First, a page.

Those data form the backbone of a provocative, just-published paper in Science, “Emerging Disease or Emerging Diagnosis?” She and her co-authors speculate that Ebola and Lassa might not be emerging diseases at all, but instead represent the “emerging diagnosis of a disease that has long been common but overlooked” and had “interacted with humans for far longer than generally thought.”

If this hypothesis is correct, it will have an enormous impact in how medical experts think about, and develop treatments and interventions for, diseases such as Lassa and Ebola: In addition to caring for those sick enough to end up in the hospital, researchers can study why some people are relatively unaffected by the virus. If the LARGE gene mutation common in West Africa was selected for because it helped humans resist infection with Lassa virus, mimicking changes caused by the gene could pave the way for treatments, or perhaps even a Lassa vaccine.

Thousands of patients in Nigeria have already benefited from Sabeti’s work, says Christian Happi, director of the Infectious Diseases Laboratory at the hospital in Irrua. “That simple action—to go out into the field, in a rural setting in Nigeria, to go down there to provide diagnostics and help with treatment in this rural community, very far away, with no infrastructure—it’s incredible,” Happi says. “Apart from being dedicated, generous with her time, generous with her knowledge—generous with everything, really—she just really wants to be involved. That type of generosity is a quality that not many people have.”

One Saturday night this past September, Sabeti, her family and members of her lab gathered at Lander’s house in Cambridge to celebrate her recent marriage to John Rinn, an assistant professor of stem cell and regenerative biology at Harvard. (Lander had also gotten ordained by an online ministry so he could preside at the actual wedding a few weeks earlier.) Sabeti and Rinn, a specialist in RNA genetic material, met at the Broad, and their profiles seem to mirror each other: Sabeti’s a rock musician, Rinn’s an avid snowboarder who once thought about going pro; Mental Floss magazine named Sabeti one of “eight trailblazing scientists about to change your life” in 2007, Popular Science named Rinn one of the “ten young geniuses shaking up science today” in 2009; Sabeti’s initial approach to computational genomics was assumed to be a waste of time, as was Rinn’s early work on large intervening non-coding RNAs, or LINCs.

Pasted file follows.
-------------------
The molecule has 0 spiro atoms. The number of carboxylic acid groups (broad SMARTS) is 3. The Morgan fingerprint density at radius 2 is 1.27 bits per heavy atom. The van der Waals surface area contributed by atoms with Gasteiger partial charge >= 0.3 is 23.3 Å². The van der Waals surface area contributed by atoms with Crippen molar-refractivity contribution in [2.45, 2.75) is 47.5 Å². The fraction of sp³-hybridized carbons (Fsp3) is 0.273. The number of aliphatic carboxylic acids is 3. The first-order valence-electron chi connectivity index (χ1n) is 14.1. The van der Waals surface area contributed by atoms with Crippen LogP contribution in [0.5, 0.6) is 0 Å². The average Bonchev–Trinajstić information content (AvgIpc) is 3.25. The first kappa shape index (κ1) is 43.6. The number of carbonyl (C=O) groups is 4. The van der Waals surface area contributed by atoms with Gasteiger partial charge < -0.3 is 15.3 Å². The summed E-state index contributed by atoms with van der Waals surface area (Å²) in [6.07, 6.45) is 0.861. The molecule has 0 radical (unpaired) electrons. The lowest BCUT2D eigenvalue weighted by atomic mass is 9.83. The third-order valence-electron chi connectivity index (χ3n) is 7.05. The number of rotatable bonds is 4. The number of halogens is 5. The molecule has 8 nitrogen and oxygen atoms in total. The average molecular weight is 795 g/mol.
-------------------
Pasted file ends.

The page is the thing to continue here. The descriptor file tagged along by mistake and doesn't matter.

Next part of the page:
During the party, one of Sabeti’s students jumped into the middle of the room and started to dance to the Swedish pop star Robyn’s 2010 hit “Dancing on My Own.” A handful of other people jumped in, and then a few more. By the time “Starships” by the Trinidadian rapper Nicki Minaj and “Gangnam Style” had finished playing, it was clear that members of the Sabeti Lab had been meeting after-hours to rehearse. “It was awesome,” Sabeti said the next morning in a coffee shop in Boston’s Kenmore Square. “My mom joined in, Eric joined in—just incredible.”

It’s not surprising that people who work with Sabeti are so devoted to her. Dyann Wirth, the chair of the Department of Immunology and Infectious Diseases at the Harvard School of Public Health, says that Sabeti is “brilliant—one of the smartest people I know,” but it’s her dedication to the people she works with that makes her unique. “She’s inspirational,” Wirth says. “She sets the bar very high and at the same time treats people with tremendous respect. That’s very hard to do.”

So Sabeti’s legacy may be defined as much by shaping the careers of the people around her as by her world-class contributions to science. And that’d be just fine with her. “My kind of, like, life goal is to help train students to be good people as well as good scientists,” she says. “That would be my dream.”

Source: The Scientist